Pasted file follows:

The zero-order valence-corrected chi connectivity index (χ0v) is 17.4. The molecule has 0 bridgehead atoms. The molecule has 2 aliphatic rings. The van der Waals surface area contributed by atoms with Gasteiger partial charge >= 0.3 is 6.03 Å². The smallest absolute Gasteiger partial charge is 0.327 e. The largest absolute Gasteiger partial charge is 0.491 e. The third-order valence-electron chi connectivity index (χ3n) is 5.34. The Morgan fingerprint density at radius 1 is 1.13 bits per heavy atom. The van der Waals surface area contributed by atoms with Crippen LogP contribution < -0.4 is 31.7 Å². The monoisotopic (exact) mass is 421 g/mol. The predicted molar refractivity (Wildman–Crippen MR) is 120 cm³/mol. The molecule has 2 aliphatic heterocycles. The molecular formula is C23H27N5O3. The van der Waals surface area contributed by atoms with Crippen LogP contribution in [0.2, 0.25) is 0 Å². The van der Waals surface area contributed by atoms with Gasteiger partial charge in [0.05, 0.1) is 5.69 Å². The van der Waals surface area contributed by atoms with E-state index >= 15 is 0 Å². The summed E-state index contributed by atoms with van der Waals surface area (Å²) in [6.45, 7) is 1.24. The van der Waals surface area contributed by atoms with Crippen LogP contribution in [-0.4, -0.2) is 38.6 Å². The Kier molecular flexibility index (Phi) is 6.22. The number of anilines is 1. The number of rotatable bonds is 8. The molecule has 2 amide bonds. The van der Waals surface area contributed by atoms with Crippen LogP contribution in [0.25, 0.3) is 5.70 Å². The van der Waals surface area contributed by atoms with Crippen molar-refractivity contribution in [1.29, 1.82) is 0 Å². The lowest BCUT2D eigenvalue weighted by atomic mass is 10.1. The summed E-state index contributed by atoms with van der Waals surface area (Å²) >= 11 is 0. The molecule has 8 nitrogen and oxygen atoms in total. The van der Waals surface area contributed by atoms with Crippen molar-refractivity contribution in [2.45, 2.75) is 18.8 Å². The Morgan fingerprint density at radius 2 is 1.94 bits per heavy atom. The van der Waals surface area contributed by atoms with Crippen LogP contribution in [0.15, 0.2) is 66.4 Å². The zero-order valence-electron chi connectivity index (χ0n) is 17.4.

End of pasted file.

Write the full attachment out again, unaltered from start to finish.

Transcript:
The zero-order valence-corrected chi connectivity index (χ0v) is 17.4. The molecule has 0 bridgehead atoms. The molecule has 2 aliphatic rings. The van der Waals surface area contributed by atoms with Gasteiger partial charge >= 0.3 is 6.03 Å². The smallest absolute Gasteiger partial charge is 0.327 e. The largest absolute Gasteiger partial charge is 0.491 e. The third-order valence-electron chi connectivity index (χ3n) is 5.34. The Morgan fingerprint density at radius 1 is 1.13 bits per heavy atom. The van der Waals surface area contributed by atoms with Crippen LogP contribution < -0.4 is 31.7 Å². The monoisotopic (exact) mass is 421 g/mol. The predicted molar refractivity (Wildman–Crippen MR) is 120 cm³/mol. The molecule has 2 aliphatic heterocycles. The molecular formula is C23H27N5O3. The van der Waals surface area contributed by atoms with Crippen LogP contribution in [0.2, 0.25) is 0 Å². The van der Waals surface area contributed by atoms with Gasteiger partial charge in [0.05, 0.1) is 5.69 Å². The van der Waals surface area contributed by atoms with E-state index >= 15 is 0 Å². The summed E-state index contributed by atoms with van der Waals surface area (Å²) in [6.45, 7) is 1.24. The van der Waals surface area contributed by atoms with Crippen LogP contribution in [-0.4, -0.2) is 38.6 Å². The Kier molecular flexibility index (Phi) is 6.22. The number of anilines is 1. The number of rotatable bonds is 8. The molecule has 2 amide bonds. The van der Waals surface area contributed by atoms with Crippen LogP contribution in [0.25, 0.3) is 5.70 Å². The van der Waals surface area contributed by atoms with Crippen molar-refractivity contribution in [1.29, 1.82) is 0 Å². The lowest BCUT2D eigenvalue weighted by atomic mass is 10.1. The summed E-state index contributed by atoms with van der Waals surface area (Å²) >= 11 is 0. The molecule has 8 nitrogen and oxygen atoms in total. The van der Waals surface area contributed by atoms with Crippen molar-refractivity contribution in [2.45, 2.75) is 18.8 Å². The Morgan fingerprint density at radius 2 is 1.94 bits per heavy atom. The van der Waals surface area contributed by atoms with Crippen LogP contribution in [0.15, 0.2) is 66.4 Å². The zero-order valence-electron chi connectivity index (χ0n) is 17.4.